Be The Best Parent You Can Be: Building Your Parenting Skills | #parenting

Car seat, check.

Newborn diapers, check.

Tons of onesies, check.

Parenting skills handbook… wait, what?

Were you missing the parenting skills section on your postpartum after-care instructions? Don’t worry, you’re not alone. While it would be nice to bring your newborn home with a “how-to” manual, part of this parenting process is to learn by doing (and sometimes failing).

But what if, instead of stumbling along the way, you had a map (like a checklist of essential parenting skills) that guided you in the right direction?

It should come as no surprise that some parenting techniques produce better outcomes than others. In general, all parents want their children to be happy and healthy, but our own goals and circumstances can also influence where we place the most value when it comes to our parenting skills.

In an attempt to figure out which parenting skills were most important, Robert Epstein, a senior research psychologist at the American Institute for Behavioral Research and Technology, looked at data from 2,000 parents (who took an online test of parenting skills) to determine which parenting practices encouraged by experts most often lead to happy, healthy, and successful children.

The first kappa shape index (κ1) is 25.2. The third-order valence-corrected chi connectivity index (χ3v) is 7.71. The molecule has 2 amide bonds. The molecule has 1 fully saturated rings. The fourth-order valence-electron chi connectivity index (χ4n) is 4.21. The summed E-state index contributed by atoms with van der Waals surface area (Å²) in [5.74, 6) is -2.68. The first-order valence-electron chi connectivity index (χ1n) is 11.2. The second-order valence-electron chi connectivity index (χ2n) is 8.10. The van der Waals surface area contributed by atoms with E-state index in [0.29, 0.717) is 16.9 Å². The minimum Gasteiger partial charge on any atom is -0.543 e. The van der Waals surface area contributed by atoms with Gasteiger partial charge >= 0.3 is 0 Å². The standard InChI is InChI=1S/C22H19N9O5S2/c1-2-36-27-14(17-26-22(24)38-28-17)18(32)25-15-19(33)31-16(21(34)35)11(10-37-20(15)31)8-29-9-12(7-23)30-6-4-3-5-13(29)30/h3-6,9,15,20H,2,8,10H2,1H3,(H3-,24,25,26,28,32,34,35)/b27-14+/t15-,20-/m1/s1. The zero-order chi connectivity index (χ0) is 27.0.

Based on the results, Epstein and his team discovered 10 competencies that predict good parenting outcomes. In order of importance, here are the 10 parenting skills or Parents’ Ten, according to Epstein and team.

1. Love and affection

Showing love is the number one competency that predicts good parenting outcomes. This includes showing unconditional love, support, and acceptance. It also stresses the importance of spending one-on-one time with your child.

2. Stress management

Not only is it important for you to manage your own stress, it’s also critical to teach your child stress management and relaxation techniques.

3. Relationship skills

Success in this area means you model and maintain healthy relationship skills with other people (spouse, significant other, co-parent, co-workers, family, etc).

4. Autonomy and independence

When parents foster autonomy and independence, it tells their children that they respect and believe in their abilities.

5. Education and learning

Teaching children to be lifelong learners begins at home. This includes valuing education, modeling learning, and providing enrichment opportunities for your child.

6. Life skills

Providing for your child’s needs and planning for the future falls into this category. This includes showing your child how to positively view obstacles and challenges, which helps them develop resilience and perseverance.

7. Behavior management